Subungual Osteochondroma of the Third Toe

Mike O’Callaghan Federal Medical Center, Nellis Air Force Base, Nevada

An 11-year-old boy presented to his pediatrician for “wart removal” from the third toe. He had had cryotherapy of this lesion on two occasions approximately 5 months earlier while living in another state. The lesion had continued to grow, and the boy complained of pain when pressure was applied to the site, particularly from footwear. There had been no bleeding from the lesion, but recently the nail of the third toe had become slightly displaced. He had no memory of trauma to the toe or left foot. His past medical history was notable for narcolepsy, which was being treated with modafinil, and sagittal craniosynostosis in infancy, which had required 2 surgeries.


On physical examination, his vital signs were normal, his weight was 46.4 kg (87th percentile), and his height was 146.6 cm (66th percentile). The first, second, fourth, and fifth toes of the left foot were normal. The third left toe, however, had a pale, pink, hard nodule projecting from the lateral aspect of the distal phalanx, along with upward displacement of the adjacent toenail margin. The lesion was 7 mm in diameter and 5 mm in height. The patient reported tenderness on palpation. There was no surrounding skin erythema, although some tiny superficial capillaries were noted around the base of the lesion. He had normal movement of this toe and the left foot, and his gait was normal. No other skin abnormalities were noted.

Based on these findings, the boy received a tentative diagnosis of subungual osteochondroma of the third toe. The pathology report eventually confirmed the diagnosis.


Osteochondromas are the most common benign bone tumors. They consist of cortical and medullary growth in direct extension from the underlying bony matrix, covered by a hyaline cartilage cap. The tumor can range from 1 to 10 cm in size and typically is solitary.1 Children and adolescents are disproportionately affected, with the most frequent location being the long bones of the lower extremity. About 40% of osteochondromas are located in proximity to the knee.1 Most osteochondromas are asymptomatic, although symptoms can occur if there is an associated fracture, vascular involvement, neurologic sequelae, bursa formation, or malignant transformation.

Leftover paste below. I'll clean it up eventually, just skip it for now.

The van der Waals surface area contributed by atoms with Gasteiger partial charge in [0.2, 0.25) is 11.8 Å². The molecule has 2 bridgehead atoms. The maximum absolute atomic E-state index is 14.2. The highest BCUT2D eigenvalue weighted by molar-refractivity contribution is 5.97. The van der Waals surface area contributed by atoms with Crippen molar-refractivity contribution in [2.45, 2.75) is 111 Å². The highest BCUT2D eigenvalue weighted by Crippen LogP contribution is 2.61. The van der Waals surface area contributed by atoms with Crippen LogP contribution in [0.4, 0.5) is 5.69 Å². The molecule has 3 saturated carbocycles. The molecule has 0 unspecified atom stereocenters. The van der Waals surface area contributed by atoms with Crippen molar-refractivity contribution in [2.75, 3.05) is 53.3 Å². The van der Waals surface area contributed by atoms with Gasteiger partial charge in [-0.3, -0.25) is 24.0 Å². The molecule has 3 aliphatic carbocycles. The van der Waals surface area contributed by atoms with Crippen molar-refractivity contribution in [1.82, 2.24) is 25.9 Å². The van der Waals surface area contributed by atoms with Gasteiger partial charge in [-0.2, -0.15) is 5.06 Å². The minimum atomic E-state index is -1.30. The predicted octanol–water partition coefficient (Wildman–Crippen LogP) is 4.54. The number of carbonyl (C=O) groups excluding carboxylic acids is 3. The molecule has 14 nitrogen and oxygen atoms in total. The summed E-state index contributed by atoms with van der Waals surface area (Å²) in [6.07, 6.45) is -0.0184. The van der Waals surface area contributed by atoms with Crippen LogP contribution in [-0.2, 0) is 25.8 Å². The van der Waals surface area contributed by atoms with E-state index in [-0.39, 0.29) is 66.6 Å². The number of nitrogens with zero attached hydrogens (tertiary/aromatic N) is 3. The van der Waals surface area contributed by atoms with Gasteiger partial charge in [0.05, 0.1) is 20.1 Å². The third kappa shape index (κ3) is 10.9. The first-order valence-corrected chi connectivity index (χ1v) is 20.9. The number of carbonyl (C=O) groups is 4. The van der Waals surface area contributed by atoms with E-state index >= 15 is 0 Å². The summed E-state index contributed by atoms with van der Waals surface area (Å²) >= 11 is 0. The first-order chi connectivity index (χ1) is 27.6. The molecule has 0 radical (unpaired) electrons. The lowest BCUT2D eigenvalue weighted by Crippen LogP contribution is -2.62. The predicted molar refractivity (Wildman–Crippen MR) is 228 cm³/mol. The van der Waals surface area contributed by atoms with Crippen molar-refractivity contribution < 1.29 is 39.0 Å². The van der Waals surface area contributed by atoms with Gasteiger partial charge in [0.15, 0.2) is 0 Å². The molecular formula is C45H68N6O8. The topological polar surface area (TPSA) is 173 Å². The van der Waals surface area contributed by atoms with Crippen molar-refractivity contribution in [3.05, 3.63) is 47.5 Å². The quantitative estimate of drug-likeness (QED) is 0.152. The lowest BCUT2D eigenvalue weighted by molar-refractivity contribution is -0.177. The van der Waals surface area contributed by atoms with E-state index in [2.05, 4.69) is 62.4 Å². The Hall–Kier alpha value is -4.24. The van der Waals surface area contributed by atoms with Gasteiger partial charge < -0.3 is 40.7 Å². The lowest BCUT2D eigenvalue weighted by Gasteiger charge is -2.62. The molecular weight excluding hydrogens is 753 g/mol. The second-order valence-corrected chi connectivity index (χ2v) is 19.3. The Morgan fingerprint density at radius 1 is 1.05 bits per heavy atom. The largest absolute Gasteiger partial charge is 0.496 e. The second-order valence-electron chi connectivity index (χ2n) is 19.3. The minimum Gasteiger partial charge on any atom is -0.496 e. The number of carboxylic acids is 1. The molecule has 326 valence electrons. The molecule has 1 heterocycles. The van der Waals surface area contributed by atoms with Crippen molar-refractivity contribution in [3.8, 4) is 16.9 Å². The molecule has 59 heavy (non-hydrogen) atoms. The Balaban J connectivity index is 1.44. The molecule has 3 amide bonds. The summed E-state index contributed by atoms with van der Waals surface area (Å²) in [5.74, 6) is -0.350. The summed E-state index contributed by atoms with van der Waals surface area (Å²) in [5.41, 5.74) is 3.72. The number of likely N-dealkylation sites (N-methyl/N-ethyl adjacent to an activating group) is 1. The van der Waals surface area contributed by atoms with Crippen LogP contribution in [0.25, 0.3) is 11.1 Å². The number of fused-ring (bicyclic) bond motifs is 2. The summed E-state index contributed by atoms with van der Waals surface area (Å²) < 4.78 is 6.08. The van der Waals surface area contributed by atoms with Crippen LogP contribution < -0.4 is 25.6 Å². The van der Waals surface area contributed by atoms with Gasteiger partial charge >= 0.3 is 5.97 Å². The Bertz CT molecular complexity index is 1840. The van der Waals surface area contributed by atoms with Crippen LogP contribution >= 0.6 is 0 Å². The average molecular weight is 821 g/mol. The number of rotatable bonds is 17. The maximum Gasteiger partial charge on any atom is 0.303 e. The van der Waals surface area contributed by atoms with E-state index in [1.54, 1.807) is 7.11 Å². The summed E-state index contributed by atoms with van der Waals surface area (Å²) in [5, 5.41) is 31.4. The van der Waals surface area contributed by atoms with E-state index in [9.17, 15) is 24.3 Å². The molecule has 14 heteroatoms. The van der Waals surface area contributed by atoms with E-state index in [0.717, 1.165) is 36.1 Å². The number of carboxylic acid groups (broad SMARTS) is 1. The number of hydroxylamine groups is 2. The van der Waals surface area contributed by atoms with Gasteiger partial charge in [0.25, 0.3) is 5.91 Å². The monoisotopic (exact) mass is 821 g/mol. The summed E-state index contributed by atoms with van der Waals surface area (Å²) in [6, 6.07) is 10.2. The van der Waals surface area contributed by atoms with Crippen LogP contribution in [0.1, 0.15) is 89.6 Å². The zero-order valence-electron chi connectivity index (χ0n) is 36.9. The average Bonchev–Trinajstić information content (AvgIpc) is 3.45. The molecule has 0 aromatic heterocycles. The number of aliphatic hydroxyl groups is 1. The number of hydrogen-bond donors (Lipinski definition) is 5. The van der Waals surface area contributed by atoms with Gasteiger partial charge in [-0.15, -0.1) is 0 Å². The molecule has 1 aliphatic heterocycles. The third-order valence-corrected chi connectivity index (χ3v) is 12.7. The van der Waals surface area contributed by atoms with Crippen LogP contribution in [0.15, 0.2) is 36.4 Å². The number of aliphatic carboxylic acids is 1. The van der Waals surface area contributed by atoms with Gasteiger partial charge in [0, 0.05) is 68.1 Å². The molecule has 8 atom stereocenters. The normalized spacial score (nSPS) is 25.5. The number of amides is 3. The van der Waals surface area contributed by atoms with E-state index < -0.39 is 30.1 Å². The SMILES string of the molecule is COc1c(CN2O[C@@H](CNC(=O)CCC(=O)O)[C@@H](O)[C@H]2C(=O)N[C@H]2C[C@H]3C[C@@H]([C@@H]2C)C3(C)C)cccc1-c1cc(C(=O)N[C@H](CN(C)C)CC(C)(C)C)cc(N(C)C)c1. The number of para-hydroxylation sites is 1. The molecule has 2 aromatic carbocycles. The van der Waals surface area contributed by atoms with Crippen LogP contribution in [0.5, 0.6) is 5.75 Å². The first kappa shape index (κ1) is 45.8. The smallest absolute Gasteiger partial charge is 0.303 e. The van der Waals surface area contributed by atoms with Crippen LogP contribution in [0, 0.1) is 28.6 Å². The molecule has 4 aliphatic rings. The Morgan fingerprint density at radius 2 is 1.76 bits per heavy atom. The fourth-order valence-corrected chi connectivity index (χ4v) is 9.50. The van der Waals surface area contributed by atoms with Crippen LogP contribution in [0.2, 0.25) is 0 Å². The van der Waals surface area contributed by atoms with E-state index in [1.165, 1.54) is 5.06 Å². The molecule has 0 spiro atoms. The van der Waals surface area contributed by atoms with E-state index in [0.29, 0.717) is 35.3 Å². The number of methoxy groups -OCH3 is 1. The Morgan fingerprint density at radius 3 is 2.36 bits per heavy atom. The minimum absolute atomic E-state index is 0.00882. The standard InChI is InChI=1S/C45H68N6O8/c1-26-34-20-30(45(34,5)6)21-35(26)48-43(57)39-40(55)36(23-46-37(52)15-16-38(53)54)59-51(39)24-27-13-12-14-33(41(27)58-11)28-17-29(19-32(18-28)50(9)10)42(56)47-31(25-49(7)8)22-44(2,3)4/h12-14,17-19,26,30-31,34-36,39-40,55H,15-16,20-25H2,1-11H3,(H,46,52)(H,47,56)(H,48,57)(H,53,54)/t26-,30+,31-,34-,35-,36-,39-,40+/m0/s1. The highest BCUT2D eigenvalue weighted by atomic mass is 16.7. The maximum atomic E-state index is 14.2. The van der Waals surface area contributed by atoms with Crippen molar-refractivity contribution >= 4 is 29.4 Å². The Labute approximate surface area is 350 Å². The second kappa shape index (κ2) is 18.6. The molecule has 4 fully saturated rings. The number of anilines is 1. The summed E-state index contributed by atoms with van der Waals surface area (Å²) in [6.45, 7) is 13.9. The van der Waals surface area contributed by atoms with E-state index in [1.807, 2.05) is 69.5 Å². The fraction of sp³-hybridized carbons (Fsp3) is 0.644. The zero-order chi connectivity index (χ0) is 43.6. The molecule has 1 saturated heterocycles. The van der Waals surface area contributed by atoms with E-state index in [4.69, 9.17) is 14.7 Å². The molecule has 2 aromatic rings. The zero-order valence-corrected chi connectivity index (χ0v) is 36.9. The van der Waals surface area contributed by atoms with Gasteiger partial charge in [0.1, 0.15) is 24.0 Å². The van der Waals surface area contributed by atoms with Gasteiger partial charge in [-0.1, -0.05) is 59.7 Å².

Subungual osteochondromas, in contrast, represent a rare tumor location and usually are symptomatic, with more than 90% causing pain in one series.2 The classic presentation is a firm nodule in the distal phalanx that is tender on palpation; adjacent nail deformity might also be present. As many as 90% of subungual osteochondromas occur on the toes, with hallux involvement in 80% of cases.1

The differential diagnosis includes subungual exostosis, squamous cell carcinoma, subungual fibroma, or another bony tumor. At least one other case report has noted a subungual osteochondroma that presented initially as verruca vulgaris; coincidentally, this patient’s osteochondroma also was located on the left third toe.3

Subungual osteochondromas and subungual exostoses are considered different entities, although they share many clinical features. Subungual osteochondromas typically occur at a younger age (10-20 years) than do subungual exostoses, which are more frequently attributed to trauma or infection and occur at a slightly older age (20-30 years).4 Histopathologically, subungual osteochondromas are capped by hyaline cartilage, whereas exostoses have a fibrocartilage cap.1,2,4

Treatment of subungual osteochondromas is local excision of the bone lesion and curettage of the base, which this patient underwent 1 month after diagnosis. The recurrence rate of subungual osteochondromas has been reported as 11%,2 so clinical follow-up is imperative. Ten months after having his osteochondroma removed, this patient remains asymptomatic, with no signs of tumor regrowth.


1. Murphey MD, Choi JJ, Kransdorf MJ, Flemming DJ, Gannon FH. Imaging of osteochondroma: variants and complications with radiologic-pathologic correlation. Radiographics. 2000;20(5):1407-1434.

2. Vázquez-Flores H, Domínguez-Cherit J, Vega-Memije ME, Sáez-de-Ocariz M. Subungual osteochondroma: clinical and radiologic features and treatment. Dermatol Surg. 2004;30(7):1031-1034.

3. Lee J, Kim SE, Park K, Son SJ. Subungual osteochondroma presenting as verruca vulgaris in a 6-year-old boy. Pediatr Dermatol. 2007;24(5):584-585.

4. Schulze KE, Hebert AA. Diagnostic features, differential diagnosis, and treatment of subungual osteochondroma. Pediatr Dermatol. 1994;11(1):39-41.

Deepak M. Kamat, MD, PhD––Series Editor:Dr Kamat is professor of pediatrics at Wayne State University in Detroit. He is also director of the Institute of Medical Education and vice chair of education at Children’s Hospital of Michigan, both in Detroit.